2017 American Heart Association

245. Management of Opioid Therapy (OT) for Chronic Pain

Reviewed, New- added V A / D o D Cli ni cal P r a cti ce G ui d el i n e f o r O p ioid T h e r a p y for Ch r on ic Pa in February 2017 Page 8 of 198 # Recommendation Strength* Category† 6. a) We recommend against long-term opioid therapy for patients less than 30 years of age secondary to higher risk of opioid use disorder and overdose. b) For patients less than 30 years of age currently on long-term opioid therapy, we recommend close monitoring and consideration for tapering when risks exceed (...) for “fun” or to “get high,” while 22% used the medication to relieve day-to-day stress.[18] Concurrent with the increase in prescription opioid use, the rate of heroin overdose deaths increased nearly four-fold between 2000 and 2013.[19] According to a survey of patients entering SUD treatment for heroin use, the prescription opioid epidemic has resulted in a marked shift in how and which opioids are abused. In the 1960s, 80% of people entering treatment for heroin use started using heroin

2017 VA/DoD Clinical Practice Guidelines

246. Rehabilitation of Lower Limb Amputation

with LLA is influenced by a variety of factors that include, but are not limited to, level of amputation, cognitive impairment, physical conditioning, social support, comorbidities, and psychological factors.[20] Amputations caused by vascular disease generally occur in aging populations with numerous other comorbidities such as cardiovascular disease, hypertension, renal 3 See Veterans Health Administration Directive 1410, Prevention of Amputation in Veterans Everywhere. Available at: https (...) Care 23 VII. Discussion of Recommendations 24 A. All Phases of Amputation Rehabilitation 24 B. Perioperative Phase 31 C. Pre-Prosthetic Phase 39 D. Prosthetic Training Phase 40 VIII. Knowledge Gaps and Recommended Research 46 A. Training programs 46 B. Rehabilitation dosing 47 C. Patient factors and considerations 47 D. Cognitive assessment 47 E. Perioperative LLA interventions 47 VA/DoD Clinical Practice Guideline for Rehabilitation of Individuals with Lower Limb Amputation September 2017 Page 4

2017 VA/DoD Clinical Practice Guidelines

247. Diagnosis and Treatment of Low Back Pain

Recent infection Immunosuppression MRI with contrast* ESR Fracture History of osteoporosis Chronic use of corticosteroids Older age (=75 years old) Recent trauma Younger patients with overuse at risk for stress fracture Lumbosacral plain radiography For inconclusive results, advanced imaging such as MRI ? , CT, or SPECT as appropriate Ankylosing spondylitis Morning stiffness Improvement with exercise Alternating buttock pain Awakening due to low back pain back pain during the second part of the night (...) or physical examination Cancer ? History of cancer with new onset of LBP ? Unexplained weight loss ? Failure of LBP to improve after one month ? Age greater than 50 years Infection ? Fever ? Intravenous drug use ? Recent infection ? Immunosuppression Fracture ? History of osteoporosis ? Chronic use of corticosteroids ? Older age (75 years or older) ? Recent trauma ? Younger patients with overuse at risk for stress fracture Ankylosing spondylitis ? Morning stiffness ? Improvement with exercise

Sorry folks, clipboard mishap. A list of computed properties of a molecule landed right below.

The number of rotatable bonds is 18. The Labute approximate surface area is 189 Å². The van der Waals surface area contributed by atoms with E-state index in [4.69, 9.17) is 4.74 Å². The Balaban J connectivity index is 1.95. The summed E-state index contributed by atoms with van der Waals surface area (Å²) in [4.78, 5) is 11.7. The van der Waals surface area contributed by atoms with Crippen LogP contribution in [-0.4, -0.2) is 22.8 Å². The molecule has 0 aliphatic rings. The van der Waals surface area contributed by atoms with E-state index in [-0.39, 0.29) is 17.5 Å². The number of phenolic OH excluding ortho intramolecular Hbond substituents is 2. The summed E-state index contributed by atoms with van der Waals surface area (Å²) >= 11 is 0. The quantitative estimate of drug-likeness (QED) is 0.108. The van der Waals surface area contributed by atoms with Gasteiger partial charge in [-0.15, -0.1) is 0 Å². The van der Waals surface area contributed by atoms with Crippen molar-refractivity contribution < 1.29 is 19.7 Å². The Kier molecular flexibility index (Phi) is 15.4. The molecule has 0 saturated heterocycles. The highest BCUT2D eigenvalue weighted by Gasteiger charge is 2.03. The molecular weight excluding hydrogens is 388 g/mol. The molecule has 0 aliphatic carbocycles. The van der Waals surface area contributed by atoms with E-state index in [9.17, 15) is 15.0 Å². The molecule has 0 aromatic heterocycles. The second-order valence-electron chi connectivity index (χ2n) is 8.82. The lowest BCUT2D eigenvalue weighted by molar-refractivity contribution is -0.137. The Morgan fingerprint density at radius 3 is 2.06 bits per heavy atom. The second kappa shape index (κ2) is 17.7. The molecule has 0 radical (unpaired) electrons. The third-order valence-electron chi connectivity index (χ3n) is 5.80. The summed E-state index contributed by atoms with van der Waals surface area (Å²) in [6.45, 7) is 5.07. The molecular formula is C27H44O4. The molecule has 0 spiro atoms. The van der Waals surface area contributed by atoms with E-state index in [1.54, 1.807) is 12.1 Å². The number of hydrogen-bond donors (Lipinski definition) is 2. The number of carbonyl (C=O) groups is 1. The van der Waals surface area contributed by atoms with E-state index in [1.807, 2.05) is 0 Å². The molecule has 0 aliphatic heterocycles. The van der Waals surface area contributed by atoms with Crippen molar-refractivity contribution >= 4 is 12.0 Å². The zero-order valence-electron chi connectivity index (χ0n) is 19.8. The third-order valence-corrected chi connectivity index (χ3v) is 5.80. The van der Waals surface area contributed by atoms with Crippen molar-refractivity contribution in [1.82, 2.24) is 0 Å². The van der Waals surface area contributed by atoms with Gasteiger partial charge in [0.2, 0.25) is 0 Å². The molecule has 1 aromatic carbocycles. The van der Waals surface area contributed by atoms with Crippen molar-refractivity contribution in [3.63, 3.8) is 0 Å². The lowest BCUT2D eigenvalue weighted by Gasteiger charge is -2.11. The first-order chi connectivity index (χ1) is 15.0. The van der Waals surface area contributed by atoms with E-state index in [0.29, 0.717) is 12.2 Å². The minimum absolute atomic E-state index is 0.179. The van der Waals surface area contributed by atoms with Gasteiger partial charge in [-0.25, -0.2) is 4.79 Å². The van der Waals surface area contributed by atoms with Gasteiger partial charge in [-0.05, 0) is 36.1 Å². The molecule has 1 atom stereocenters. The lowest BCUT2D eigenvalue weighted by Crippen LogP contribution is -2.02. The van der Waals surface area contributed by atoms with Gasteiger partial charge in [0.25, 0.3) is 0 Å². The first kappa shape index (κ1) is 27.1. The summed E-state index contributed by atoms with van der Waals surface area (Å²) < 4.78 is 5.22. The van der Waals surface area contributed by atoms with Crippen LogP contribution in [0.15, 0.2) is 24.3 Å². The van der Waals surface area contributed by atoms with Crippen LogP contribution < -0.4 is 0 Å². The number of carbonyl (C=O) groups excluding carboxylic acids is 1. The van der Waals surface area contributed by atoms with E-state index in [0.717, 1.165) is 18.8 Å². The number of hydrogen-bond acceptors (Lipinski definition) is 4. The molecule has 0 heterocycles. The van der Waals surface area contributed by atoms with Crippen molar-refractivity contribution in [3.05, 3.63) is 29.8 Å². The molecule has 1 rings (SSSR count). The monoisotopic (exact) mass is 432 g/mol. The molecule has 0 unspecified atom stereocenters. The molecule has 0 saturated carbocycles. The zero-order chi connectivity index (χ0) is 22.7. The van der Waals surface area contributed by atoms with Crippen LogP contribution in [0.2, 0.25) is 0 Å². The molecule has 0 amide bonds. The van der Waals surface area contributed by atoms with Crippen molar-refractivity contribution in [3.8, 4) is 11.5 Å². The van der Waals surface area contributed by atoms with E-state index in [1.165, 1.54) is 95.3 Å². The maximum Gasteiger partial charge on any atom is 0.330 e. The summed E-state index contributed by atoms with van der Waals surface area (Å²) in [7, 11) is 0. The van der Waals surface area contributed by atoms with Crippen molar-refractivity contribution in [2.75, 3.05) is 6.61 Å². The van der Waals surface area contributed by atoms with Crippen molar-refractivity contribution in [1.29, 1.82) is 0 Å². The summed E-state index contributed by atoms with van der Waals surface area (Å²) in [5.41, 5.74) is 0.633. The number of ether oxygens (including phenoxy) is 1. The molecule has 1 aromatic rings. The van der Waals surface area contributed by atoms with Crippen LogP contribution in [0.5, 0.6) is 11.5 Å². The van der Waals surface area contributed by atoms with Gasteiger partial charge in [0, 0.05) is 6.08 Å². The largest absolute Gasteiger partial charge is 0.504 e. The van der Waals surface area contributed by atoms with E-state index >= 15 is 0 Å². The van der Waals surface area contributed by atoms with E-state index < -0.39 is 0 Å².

2017 VA/DoD Clinical Practice Guidelines

248. Benign Paroxysmal Positional Vertigo (BPPV) Full Text available with Trip Pro

in older individuals, with a correspondingly more pronounced health and quality-of-life impact. It has been estimated that 9% of elderly patients undergoing comprehensive geriatric assessment for nonbalance-related complaints have unrecognized BPPV. More recent studies of symptomatic individuals have found BPPV to be present in 40% of geriatric patients seen for dizziness, with an overall general prevalence of 3.4% in individuals aged >60. , Older patients with BPPV experience a greater incidence (...) of falls, depression, and impairments of their daily activities. Persistent untreated or undiagnosed vertigo in the elderly leads to increased caregiver burden with resultant societal costs including decreased family productivity and increased risk of nursing home placement. Among an estimated 7.0 million elderly individuals reporting dizziness in the prior 12 months, 2.0 million (30.1%) reported vertigo, and there were 230,000 office visits among the elderly with a diagnosis of BPPV

2017 American Academy of Otolaryngology - Head and Neck Surgery

249. Clinical Practice Guideline for Diagnostic Testing for Adult Obstructive Sleep Apnea: An American Academy of Sleep Medicine Clinical Practice Guideline